The prefrontal cortex of the brain is the area of the brain that allows us to think about the future, to understand consequences, and generally make better decisions. Not surprisingly, the prefrontal cortex of teens still has a lot of work to do to grow into adulthood – so we need to give them some slack.
So – because we can’t change brain development in teens, we need to be honest with the mistakes WE made. By doing this, we show ourselves as vulnerable and human.
Teens are more likely to share their ups and downs with you, if they feel you have also made mistakes. We did not get through our teen years making all the right decisions and dealing with every situation perfectly. Ally suggests that although we want to encourage our children perhaps to make better choices than we did – or shield them from the hurt and mistakes we made, this is not the best way to forge relationships with our teens.
No one is super excited to share all the missteps made in adolescence, but I don’t know about you – if it means having a closer, more trusting and honest relationship with my teens, I might have to just go down that road and suck it up…
Support your daughters in standing up for themselves
The last of the three things your teens wish you knew, applies perhaps more to our daughters, than our sons .
Aly suggests that we need to encourage our daughters to find their voice as teens and to learn to question authority – in a respectful manner. It is most important that our girls are comfortable in their own homes to speak their mind and ask for what they need in an assertive but controlled manner and to celebrate her for doing so.
Dads – and other male figures in the home – can help with this by validating their daughters in their efforts. Ally suggests that our teen girls need to learn that, in life, their opinions may not always be endorsed, but they will be heard. The important part of the learning, is that they share their opinions and feel comfortable doing so. In other words, they won’t always be right, but they will be heard.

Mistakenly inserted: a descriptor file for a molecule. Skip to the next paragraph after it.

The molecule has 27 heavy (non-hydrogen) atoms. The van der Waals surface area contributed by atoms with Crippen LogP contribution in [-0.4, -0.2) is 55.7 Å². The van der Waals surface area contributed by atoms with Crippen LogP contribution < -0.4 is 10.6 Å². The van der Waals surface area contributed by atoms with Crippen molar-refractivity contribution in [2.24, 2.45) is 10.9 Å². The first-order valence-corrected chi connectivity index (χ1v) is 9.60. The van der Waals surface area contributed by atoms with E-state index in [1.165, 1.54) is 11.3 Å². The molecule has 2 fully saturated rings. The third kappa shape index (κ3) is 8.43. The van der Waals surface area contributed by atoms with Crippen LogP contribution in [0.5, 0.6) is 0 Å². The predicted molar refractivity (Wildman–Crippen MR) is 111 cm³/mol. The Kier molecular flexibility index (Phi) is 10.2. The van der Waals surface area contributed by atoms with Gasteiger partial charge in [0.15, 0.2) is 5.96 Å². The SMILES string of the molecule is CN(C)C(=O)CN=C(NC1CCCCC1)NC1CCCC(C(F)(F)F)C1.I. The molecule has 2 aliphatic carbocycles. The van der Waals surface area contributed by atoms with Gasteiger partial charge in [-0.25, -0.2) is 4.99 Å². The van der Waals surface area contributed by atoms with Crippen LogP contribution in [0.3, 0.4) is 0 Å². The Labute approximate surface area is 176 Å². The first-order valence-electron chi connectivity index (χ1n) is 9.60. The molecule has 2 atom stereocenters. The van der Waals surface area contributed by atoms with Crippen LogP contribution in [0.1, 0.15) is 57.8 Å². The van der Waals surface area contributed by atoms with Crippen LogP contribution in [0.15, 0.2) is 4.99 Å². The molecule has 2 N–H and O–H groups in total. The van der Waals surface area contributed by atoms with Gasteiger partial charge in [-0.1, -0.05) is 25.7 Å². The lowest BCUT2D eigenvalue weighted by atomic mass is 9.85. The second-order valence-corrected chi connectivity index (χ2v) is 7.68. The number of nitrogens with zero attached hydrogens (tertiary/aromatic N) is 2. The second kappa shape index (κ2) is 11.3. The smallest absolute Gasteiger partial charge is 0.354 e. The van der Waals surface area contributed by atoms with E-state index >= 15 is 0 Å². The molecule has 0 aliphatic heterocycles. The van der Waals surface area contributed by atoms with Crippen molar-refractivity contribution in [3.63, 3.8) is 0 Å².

By creating an environment where our girls feel empowered to do this, not only do they seek out more positive relationships with other boys / men in their future – they are equipped to face uncomfortable situations with more confidence.
I know as parents, we are always trying to adapt and learn and grow in order to do our best for our teens. There are so many parenting books out there telling us to “to this” or “try that” – and of course it is great to suck up all the info we can get. I have to tell you though – at my stage in life, with one more teen left at home (and not feeling like I’m getting any better at parenting) it sure is great to have a resource like Aly to refer to.
I LOVE checking out her insta or TikTok because when I’m feeling weary, or just need a “parenting pick-me up” she offers some quick insight and advice – perhaps a laugh – and more likely a little something for me to think about.
If you want to check out Aly – she can be found HERE – all links to her social media accounts are available there for you to follow.
Here’s to learning to be the best parents we can – and to knowing we are doing the very best we can… 🙂
We got this!